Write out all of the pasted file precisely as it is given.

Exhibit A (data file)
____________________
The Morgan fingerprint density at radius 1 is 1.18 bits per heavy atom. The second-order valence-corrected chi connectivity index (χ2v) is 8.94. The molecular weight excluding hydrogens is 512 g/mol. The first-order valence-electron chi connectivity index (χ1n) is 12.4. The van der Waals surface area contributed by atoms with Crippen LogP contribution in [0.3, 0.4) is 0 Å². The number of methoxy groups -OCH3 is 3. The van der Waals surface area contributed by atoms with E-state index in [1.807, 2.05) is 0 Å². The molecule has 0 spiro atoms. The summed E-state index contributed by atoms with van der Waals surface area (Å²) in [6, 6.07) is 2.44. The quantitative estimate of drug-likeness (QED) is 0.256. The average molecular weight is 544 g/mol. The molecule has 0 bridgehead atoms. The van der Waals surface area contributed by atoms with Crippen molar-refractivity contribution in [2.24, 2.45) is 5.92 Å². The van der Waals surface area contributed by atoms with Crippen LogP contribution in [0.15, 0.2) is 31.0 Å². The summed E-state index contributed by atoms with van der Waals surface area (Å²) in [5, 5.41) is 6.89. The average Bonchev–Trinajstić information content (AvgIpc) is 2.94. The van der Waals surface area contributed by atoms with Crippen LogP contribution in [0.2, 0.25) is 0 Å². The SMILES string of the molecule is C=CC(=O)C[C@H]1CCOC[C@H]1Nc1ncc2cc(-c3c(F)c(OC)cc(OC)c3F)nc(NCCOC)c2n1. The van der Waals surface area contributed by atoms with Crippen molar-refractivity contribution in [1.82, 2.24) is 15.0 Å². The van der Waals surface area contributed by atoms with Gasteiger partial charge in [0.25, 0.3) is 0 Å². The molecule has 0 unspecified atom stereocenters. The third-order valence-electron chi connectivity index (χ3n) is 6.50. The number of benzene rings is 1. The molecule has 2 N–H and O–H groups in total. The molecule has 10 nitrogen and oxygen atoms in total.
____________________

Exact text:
The Morgan fingerprint density at radius 1 is 1.18 bits per heavy atom. The second-order valence-corrected chi connectivity index (χ2v) is 8.94. The molecular weight excluding hydrogens is 512 g/mol. The first-order valence-electron chi connectivity index (χ1n) is 12.4. The van der Waals surface area contributed by atoms with Crippen LogP contribution in [0.3, 0.4) is 0 Å². The number of methoxy groups -OCH3 is 3. The van der Waals surface area contributed by atoms with E-state index in [1.807, 2.05) is 0 Å². The molecule has 0 spiro atoms. The summed E-state index contributed by atoms with van der Waals surface area (Å²) in [6, 6.07) is 2.44. The quantitative estimate of drug-likeness (QED) is 0.256. The average molecular weight is 544 g/mol. The molecule has 0 bridgehead atoms. The van der Waals surface area contributed by atoms with Crippen molar-refractivity contribution in [2.24, 2.45) is 5.92 Å². The van der Waals surface area contributed by atoms with Crippen LogP contribution in [0.15, 0.2) is 31.0 Å². The summed E-state index contributed by atoms with van der Waals surface area (Å²) in [5, 5.41) is 6.89. The average Bonchev–Trinajstić information content (AvgIpc) is 2.94. The van der Waals surface area contributed by atoms with Crippen LogP contribution in [0.2, 0.25) is 0 Å². The SMILES string of the molecule is C=CC(=O)C[C@H]1CCOC[C@H]1Nc1ncc2cc(-c3c(F)c(OC)cc(OC)c3F)nc(NCCOC)c2n1. The van der Waals surface area contributed by atoms with Crippen molar-refractivity contribution in [1.82, 2.24) is 15.0 Å². The van der Waals surface area contributed by atoms with Gasteiger partial charge in [0.25, 0.3) is 0 Å². The molecule has 0 unspecified atom stereocenters. The third-order valence-electron chi connectivity index (χ3n) is 6.50. The number of benzene rings is 1. The molecule has 2 N–H and O–H groups in total. The molecule has 10 nitrogen and oxygen atoms in total.